Hyperoptic CEO on Consolidation and Barriers to All-Fiber Urban Buildings

Since “lofty goals“To become one of the UK’s largest ISPs and broadband (FTTP/B) network builders, Hyperoptic has come a long way over the past 11 years and is now embarking on a new plan to cover 2 million households by the end. of 2023. We chat with CEO and Co-Founder, Dana Tobak, about their plans and perspective.

Hyperoptic is one of the country’s oldest and most respected alternative pioneers.full fiber” networks. The company started in 2011 with a plan to connect large residential (MDU) and office buildings in London to one of the UK’s first ever gigabit broadband services. They have since expanded to cover 825,000 premises (in districts of 57 cities), with 230,000 customers connected and more than 1,800 employees.

REMARK: Hyperoptic was co-founded in 2010 by Dana Tobak and his business partner Boris Ivanovic, who had both previously set up ISP success BE Broadband (BE Unlimited), which in 2006 was gobbled up by O2, before eventually becoming part of Sky Broadband.

Granted, despite being one of the largest full-fiber optic operators in the country, things haven’t always gone as planned. “We set ourselves some pretty ambitious goals at the start. Since then, we’ve learned a tremendous amount about scaling our build method. [and adapting] our building modelsaid Dana, while referring to their previous goal of covering 2 million households by 2021 and 5 million by 2024.

However, while the operator may have started out as one of the first alternative network providers in the market for full fiber, it is now just one in a sea of ​​a hundred or more other AltNets. . But unlike many of them, Hyperoptic has an established customer base with solid revenues of £51.70m at the end of 2020 (up 32%). Still, Dana doesn’t expect all of these AltNets to survive, and we’d tend to agree.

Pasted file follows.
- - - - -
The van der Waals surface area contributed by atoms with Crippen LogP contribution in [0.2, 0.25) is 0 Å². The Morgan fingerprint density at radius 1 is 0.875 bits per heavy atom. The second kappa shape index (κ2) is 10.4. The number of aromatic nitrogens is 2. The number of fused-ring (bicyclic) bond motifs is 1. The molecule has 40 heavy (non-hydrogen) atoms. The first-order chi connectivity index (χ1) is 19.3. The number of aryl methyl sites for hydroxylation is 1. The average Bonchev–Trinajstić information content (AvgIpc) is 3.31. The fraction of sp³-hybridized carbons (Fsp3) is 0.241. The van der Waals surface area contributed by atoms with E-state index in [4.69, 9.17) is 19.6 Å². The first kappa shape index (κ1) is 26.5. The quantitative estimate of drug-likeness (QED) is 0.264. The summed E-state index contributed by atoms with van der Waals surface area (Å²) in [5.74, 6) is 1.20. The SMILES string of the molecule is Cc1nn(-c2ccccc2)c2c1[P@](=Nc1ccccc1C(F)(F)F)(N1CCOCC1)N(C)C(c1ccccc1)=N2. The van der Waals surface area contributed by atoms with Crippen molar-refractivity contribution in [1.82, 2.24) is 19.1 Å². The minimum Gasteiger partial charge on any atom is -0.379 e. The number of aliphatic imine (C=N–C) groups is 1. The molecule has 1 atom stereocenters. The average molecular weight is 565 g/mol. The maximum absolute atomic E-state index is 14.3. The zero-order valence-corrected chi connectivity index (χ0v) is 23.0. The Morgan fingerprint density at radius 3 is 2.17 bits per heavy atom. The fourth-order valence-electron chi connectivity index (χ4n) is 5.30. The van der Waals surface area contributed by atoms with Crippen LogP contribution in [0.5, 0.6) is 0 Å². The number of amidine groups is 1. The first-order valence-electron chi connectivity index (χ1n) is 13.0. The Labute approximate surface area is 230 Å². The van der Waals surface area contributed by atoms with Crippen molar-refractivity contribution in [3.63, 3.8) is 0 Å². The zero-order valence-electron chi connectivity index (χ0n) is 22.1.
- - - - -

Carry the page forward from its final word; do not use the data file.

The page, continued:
If you add up all the claims made, we will be able to serve the country three times. It is inevitable that some will fail and others will succeed. No one expects there to be more than three or four networks in the long run, so it’s just a matter of who fails, who buys who, and when. …thousands of miles of fiber in the ground only have value if they are used to provide service and generate a return“Dana said.

Understandably, as a much more city and town-focused operator, the Hyperoptic boss said they were “unlikely to bid for tendersunder the new rural-focused government £5 billion gigabit project broadband deployment program. But at the same time, Dana warns that there are still many underserved urban areas that are at risk of being overlooked.

In these cases, it may well be that [public] a grant is not required, but rather clarity as to whether other operators intend to upgrade or deploy to these sites“, Dana said. The statement refers to what is known as the “maintenance problem“, where AltNets “defer investing in a specific location due to a lack of clarity about what other operators, especially the incumbent [Openreach]it will be fine.” So far, there has been no easy solution to this problem, as urban areas are extremely competitive and therefore largely left to the market to fix it.

The full interview goes into this topic in a bit more detail, and also covers various other areas, such as their future plans for multi-gigabit broadband speeds (or lack thereof), the problem of large-scale conduit of cables and existing poles of Openreach (Physical Infrastructure Access) and more..

The interview

1. Firstly can you share with us a quick update on the status of your network coverage (past premises so far etc.) and how much total investment Hyperoptic has been able to attract ?


Hyperoptic’s network now extends to more than 825,000 homes and businesses. We are also fast approaching the milestone of a quarter of a million customers.